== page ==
On July 31, 2012, outgoing ABA President Bill Robinson, in response to scrutiny by the media and concern expressed from inside and outside the profession, announced the formation of an 18 member taskforce to study the future of legal education. http://www.abanow.org/2012/07/aba-president-names-task-force-on-the-future-of-legal-education/ Then, last week, many state and national journals reported on the proposed work of the taskforce and its two year charge while the Chair of the taskforce, Randall T. Shepard, former chief justice of the Indiana Supreme Court and current executive in residence at Indiana University’s Public Policy Institute, conversed with a Wall Street Journal (WSJ) reporter on the Journal’s law blog http://blogs.wsj.com/law/2012/08/10/law-blog-fireside-chairman-of-aba-task-force-on-legal-education .
Reading that blog interview, I was heartened to read comments by Chair Shepard which put the “business model” attacks which have dominated the public discourse for the past year or so in a broader context. This broader context, I think, is more likely to result in lasting and less reactionary change. For example, he emphasized that legal education reform efforts did not originate with the recent economic crisis and that ongoing change has occurred within law schools over the last 15 years. At the same time, he forewarned that many within law schools believe there are “interesting opportunities for further change.” He also notes that
“the most dramatic change in the American legal education in the last 15 years has been expanding the opportunities students have for real life experiences in clinics and internships. Everyone I know thinks that’s a good thing and it has made a difference.”
I was also impressed by his thoughtful response to suggestions that the way to better prepare law students for practice is for most law schools to train their students on regional matters and local or state laws. Shepard made clear that the current and future practice of law is not as parochial as such proposed solutions suggest.
According to Shepard, his taskforce will issue a report and recommendations to the ABA at the end of the two years. A few questions and reflections about the work of this taskforce spring to mind:
1) Do we need a new taskforce? Do we need a new report?
2) How will this taskforce coordinate with the ongoing work of the Standards Review Committee? Is its creation an admission that the work of that committee has failed? Or is it a suggestion that a different or supplemental approach is needed?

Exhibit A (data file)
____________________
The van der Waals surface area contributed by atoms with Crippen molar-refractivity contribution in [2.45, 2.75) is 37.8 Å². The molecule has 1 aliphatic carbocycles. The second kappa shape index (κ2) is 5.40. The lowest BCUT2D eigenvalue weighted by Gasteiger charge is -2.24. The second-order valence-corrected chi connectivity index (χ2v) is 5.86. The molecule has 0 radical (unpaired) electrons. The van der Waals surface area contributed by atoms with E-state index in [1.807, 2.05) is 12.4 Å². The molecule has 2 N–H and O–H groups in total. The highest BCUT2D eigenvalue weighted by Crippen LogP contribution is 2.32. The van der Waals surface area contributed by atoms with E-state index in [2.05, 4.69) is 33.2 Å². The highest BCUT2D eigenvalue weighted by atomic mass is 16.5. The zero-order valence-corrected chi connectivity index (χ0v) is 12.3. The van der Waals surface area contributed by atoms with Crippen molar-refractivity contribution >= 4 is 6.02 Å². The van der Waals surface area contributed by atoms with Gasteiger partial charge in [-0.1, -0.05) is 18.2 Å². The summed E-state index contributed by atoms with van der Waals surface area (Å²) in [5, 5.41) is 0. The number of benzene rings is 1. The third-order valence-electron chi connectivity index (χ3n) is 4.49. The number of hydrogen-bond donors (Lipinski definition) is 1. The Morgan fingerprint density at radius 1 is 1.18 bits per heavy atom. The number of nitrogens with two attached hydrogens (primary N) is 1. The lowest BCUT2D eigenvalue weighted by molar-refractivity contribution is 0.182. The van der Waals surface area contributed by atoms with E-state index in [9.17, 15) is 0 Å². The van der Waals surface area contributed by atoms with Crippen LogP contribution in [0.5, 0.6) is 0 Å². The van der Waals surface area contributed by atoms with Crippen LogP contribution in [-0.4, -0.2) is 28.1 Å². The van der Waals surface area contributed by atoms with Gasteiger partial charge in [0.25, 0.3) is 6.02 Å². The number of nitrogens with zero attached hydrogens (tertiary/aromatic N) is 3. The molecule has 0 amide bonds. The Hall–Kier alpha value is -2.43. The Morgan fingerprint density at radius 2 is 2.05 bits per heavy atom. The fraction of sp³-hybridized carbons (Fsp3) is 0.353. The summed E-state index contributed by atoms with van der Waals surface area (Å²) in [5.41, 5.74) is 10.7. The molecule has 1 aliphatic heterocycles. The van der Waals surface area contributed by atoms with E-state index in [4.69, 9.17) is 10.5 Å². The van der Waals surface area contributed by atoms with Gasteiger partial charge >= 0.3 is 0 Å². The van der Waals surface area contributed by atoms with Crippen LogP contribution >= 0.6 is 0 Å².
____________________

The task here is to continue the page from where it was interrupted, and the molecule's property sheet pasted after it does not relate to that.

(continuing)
Reading this piece also reminded me that there are schools out there that have tackled the idea of better preparing students in a systematic manner. We should recognize the hard work done by many unheralded schools to focus on students’ learning outcomes and their professional development. I would like to see more media and public focus on those schools, that hard work, and those results.
For example, this past April, I had the pleasure of presenting at a faculty workshop at William Mitchell College of Law coinciding with the publication of its Law Review’s edition of “Contemporary Issues in Outcomes- Based Legal Education.” (http://www.wmitchell.edu/lawreview/Volume38/) My written contribution to the symposium edition, “An Evaluation of Ten Concerns About Using Outcomes in Legal Education” formed the basis of the workshop. However, William Mitchell faculty are so immersed in outcomes evaluation and so savvy about good teaching techniques that the “presentation” turned into a collaborative discussion. As a faculty and through a number of committees, William Mitchell has focused on professional writing outcomes by mapping the curriculum and developing a first year Proficiency test. Last year, the law school ran a Pilot Program in one of their first year sections intended to , among other goals, 1) define outcomes for each first year course and the first year curriculum as a whole, 2) introduce students to a range of critical doctrinal foundations, 3) integrate skills, doctrine and professionalism in each first year course, and 4) coordinate a series of first year lawyering/legal writing assignments with the doctrinal courses. At the time I visited, a report on the program was available. Student feedback was positive and the committee with oversight for the program recommended its continuation and eventual expansion to the entire first year class. In another example, William Mitchell faculty identified a list of skills and professional attributes recommended for professional practice and provided information for students on how competency is developed over time from introductory to intermediate to advanced development.
I know that the kind of progress I describe in this post is not the kind of dramatic assertion that will garner headlines or create an outpouring of blog comments beyond our circle of interested educators who want to do better and who “labor in the vineyard.” However, despite the lack of national headlines, I really believe that the thoughtful, painstaking, creative and labor intensive work with which William Mitchell faculty are engaged is where the real story lies. Can we ensure that those who pay for and attend law school are given value, learn professional development skills and gain an understanding of what they already can do well versus what they still need to learn? In other words, in the words of Carnegie, are we truly and effectively Educating Lawyers?
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